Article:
If there’s one thing students learning English know, it’s that the position of words within a sentence is important. Getting this wrong is often an immediate giveaway that the person speaking isn’t a native speaker. Sometimes it’s just hard to know where the words go!

In this blog entry we’ll be looking at a certain category of words and their position in a sentence- adverbs. In English, we can use the term “adverbs of frequency” when we refer to the words we use to say how often we do something, or how often something happens. Words like ‘always,’ ‘never,’ ‘often,’ ‘sometimes,’ and ‘rarely’ are examples of adverbs of frequency. When it comes to positioning these words in a sentence, it’s very easy to make a mistake.

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A general rule is that if the sentence contains auxiliary verbs, the adverb goes after the first one. For example, we have the following example with the auxiliary verb ‘have’:

~ I have never been to Canada.

 
As we can see in the sentence above, the adverb (‘never’) goes after the auxiliary verb. We can also take a look at an example that has more than one auxiliary verb:

~ John has always been doing that.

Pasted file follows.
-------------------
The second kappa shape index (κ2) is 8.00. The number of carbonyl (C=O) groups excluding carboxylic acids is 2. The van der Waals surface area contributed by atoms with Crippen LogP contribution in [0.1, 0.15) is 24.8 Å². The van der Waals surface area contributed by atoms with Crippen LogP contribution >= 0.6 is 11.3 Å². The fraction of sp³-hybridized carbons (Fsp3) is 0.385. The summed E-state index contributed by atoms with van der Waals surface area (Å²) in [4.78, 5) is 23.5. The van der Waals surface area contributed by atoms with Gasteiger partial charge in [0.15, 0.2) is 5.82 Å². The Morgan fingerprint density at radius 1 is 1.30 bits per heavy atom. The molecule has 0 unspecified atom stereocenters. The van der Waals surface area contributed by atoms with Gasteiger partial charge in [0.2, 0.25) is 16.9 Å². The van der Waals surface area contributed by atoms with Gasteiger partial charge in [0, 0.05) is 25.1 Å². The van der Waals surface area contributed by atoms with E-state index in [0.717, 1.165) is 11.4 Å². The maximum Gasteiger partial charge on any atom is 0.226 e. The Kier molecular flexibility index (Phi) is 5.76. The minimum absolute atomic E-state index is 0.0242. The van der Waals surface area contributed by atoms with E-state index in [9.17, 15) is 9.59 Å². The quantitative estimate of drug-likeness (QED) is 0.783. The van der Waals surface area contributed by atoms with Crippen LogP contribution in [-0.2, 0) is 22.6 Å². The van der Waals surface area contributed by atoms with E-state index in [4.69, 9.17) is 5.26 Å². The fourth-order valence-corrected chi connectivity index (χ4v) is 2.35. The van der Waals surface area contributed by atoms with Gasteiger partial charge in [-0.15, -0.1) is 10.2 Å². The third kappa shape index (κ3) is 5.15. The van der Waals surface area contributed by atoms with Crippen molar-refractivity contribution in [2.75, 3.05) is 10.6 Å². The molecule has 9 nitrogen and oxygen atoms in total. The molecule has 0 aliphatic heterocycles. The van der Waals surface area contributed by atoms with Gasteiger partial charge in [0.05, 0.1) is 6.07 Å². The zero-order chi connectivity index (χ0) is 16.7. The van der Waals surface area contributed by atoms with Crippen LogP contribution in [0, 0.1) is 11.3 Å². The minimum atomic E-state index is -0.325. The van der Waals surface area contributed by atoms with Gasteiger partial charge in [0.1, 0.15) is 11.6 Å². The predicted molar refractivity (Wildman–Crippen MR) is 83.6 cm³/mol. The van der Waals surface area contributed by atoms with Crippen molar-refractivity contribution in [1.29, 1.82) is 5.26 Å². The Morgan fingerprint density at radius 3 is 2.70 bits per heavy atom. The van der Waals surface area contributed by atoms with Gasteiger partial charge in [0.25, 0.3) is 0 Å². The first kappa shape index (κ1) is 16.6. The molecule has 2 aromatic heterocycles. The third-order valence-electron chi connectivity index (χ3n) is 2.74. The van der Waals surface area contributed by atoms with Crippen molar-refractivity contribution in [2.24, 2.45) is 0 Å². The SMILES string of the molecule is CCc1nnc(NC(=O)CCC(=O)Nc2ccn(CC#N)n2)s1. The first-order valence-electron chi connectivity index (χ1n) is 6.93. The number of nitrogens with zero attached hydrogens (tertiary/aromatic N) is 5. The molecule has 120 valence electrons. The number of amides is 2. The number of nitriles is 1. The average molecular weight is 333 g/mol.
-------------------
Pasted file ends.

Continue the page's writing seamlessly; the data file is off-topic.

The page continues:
In this case, we see a sentence with an example of the Present Perfect Continuous, a verb tense with more than one auxiliary verb (‘have’ and ‘been’). Just like we mentioned before, the adverb goes after the first auxiliary verb.

If the sentence is negative, then we put the adverb after the negative word. Let’s see a couple examples:

~ I won’t always take his advice.
~ She doesn’t often visit her home town.

 
There are some other adverbs in English that take the same position in a sentence as adverbs of frequency. Some examples are ‘still,’ ‘also’ and ‘even.’ Here are some examples of these adverbs in a sentence:

~ I can play the piano and I can also play the guitar.
~ I should still be able to help you tomorrow.

 
If there are no auxiliary verbs in the sentence, the adverb goes before the verb. For example:

~ He never goes to the theatre.
~ I even like escargot!

 
Use what you’ve learned here to practice with the exercise below!
 

A. Edstrom
 

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